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Song, story, sovereignty

KIERAN FINNANE reports from the National Native Title Conference
Music of the first birds at dawn, breath of the wind across the plain, the trembling of leaves, and then a human voice, rich and resonant, rising up like the lone eagle wheeling in the sky above, seeking its “far away home”. From its opening moments dirtsong caught the audience up on its wave of soulful soaring and searching. Three musicians, three wonderful singers, on a shadowy stage in front of black and white footage of “rock, tree, wind, sky”, of people too: “I am country, listen to me.”
Country here was singing its Aboriginal languages but also something of the universal language that ties all of humankind to the earth, our home. Little wonder that performances of dirtsong by The Black Arm Band have attracted such acclaim both in Australia and overseas. The presentation of just part of the work marked the 20th anniversary of the Native Title Act and honoured the memory of Eddie Koiki Mabo, the Torres Strait Island man whose successful claim in the High Court paved the way for the legislation. And it must have been a runaway highlight for the participants in the annual National Native Title Conference, held this year (and this week) in Alice Springs.
It was hard to come down from the heights of dirtsong to the “reasonably angry” language of Aboriginal activism, but its librettist, Alexis Wright, insisted. She and The Black Arm Band shared the billing for the conference’s annual Mabo Lecture, with Wright speaking both before and after the performance. She acknowledged the work’s triumph as a milestone in the Aboriginal struggle for “a degree of justice”, but she evoked with bitterness the “injury and loss” suffered by Aboriginal people as a result of recent government policy.
Wright (at left) is the author, among other works, of the multi-award winning novel, Carpentaria, but she is also a longtime researcher, social commentator and campaigner. As she sees it, the artistic achievement of dirtsong and The Black Arm Band can’t be separated from the affirmation of Aboriginal sovereignty.
“We’re often told our claims for sovereignty won’t feed people,” she said, but denying sovereignty has “not provided a banquet either”. She referred to the “highly pitched and hyped up assimilation policies that have continued to be developed and practised since Mabo”, to their “meanness and nastiness” that “has overwhelmed and shocked us”. This has been able to happen in part because Aboriginal people have lost confidence and skill in telling their own story, she said. They have been “bullied into silence”, with other people – “almost anyone at all” – telling their story for them.
“We are in the middle of a story-telling war aimed at the destruction of our rights,” she said. “The future requires us to preserve and rebuild our oral tradition of good story-telling practices.” She and The Black Arm Band are making an outstanding contribution, as are many other Aboriginal artists and thinkers, but Wright made it clear that these practices must extend into the practical political realm. She harked back to the Kalkaringi Statement of 1988, developed by the Combined Aboriginal Nations of Central Australia who demanded Aboriginal self-government and compensation for the “decades of enormous injury created by government policies”.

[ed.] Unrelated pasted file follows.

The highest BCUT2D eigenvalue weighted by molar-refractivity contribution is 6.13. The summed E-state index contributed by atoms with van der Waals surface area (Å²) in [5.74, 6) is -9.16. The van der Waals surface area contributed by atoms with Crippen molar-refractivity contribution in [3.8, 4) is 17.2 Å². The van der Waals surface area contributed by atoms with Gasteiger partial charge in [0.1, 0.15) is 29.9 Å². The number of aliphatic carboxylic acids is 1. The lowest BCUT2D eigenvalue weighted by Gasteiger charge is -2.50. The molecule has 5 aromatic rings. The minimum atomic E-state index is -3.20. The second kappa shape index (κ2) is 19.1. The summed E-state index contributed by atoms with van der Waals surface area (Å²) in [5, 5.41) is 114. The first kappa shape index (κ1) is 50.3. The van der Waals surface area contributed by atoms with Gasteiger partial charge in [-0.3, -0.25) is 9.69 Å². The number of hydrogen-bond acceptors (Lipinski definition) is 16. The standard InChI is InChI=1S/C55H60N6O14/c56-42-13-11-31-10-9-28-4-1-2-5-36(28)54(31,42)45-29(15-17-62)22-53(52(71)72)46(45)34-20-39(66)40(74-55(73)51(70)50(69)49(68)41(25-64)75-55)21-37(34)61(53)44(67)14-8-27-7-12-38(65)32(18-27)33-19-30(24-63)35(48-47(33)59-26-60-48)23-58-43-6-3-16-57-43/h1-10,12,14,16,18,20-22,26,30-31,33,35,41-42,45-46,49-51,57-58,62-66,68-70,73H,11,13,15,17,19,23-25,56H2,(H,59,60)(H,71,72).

Some 800 to a thousand people from all the language groups of Central Australia were involved, she said: they knew their troubles and wanted to build a better future, with governing authorities defined by Aboriginal law. The billions of dollars that went into the NT Intervention should have gone instead on this idea. Now it should be revived and if nobody “rocks the boat” for fear that non-Aboriginal people “will turn against us”, then Aboriginal people will continue to be “the most over-governed people in the world”.
Wright called for an urgent inquiry, a Royal Commission, into the history of government arrangements for Aboriginal people and the billions spent, to see whether any of it has contributed to Aboriginal  “injury and loss”.
Wright’s was not the sole activist voice in a program otherwise largely shaped by the current architecture of Indigenous affairs with a focus on land title and rights. But Indigenous sovereignty, which she stressed as fundamental, as did Central Land Council chairman Maurie Japarta Ryan, was challenged by the international keynote speaker,  Robert A. Williams Jr. Williams (at left)  is described as “an enrolled member of the Lumbee Indian tribe of North Carolina” and is a Professor of Law and American Indian Studies at the University of Arizona, USA.
He argued that Indigenous people don’t have a human right to sovereignty but do have a human right to self-determination. He said there is no word for ‘sovereignty’ in Indigenous languages and assured the many Indigenous people in the audience that they wouldn’t want it. What would it mean practically? He gave examples: having to provide for military defence against Chinese invasion, coinage, postal services – “let the white guys do the tough stuff!”. But land use, planning and control, child welfare, language, education – these are things that Indigenous people can demand to have control over, that they have a right to pursue under the United Nations Declaration on the Rights of Indigenous Peoples.
Photo at top: The Black Arm Band performing dirtsong. From left,  Genevieve Lacey (wind instruments), Greg Sheehan (percussion), singers Leah Flanagan, Emma Donovan, and Lou Bennett (who is also the artistic director of the company), and Errki Veltheim (violin). All photos  courtesy AIATSIS.


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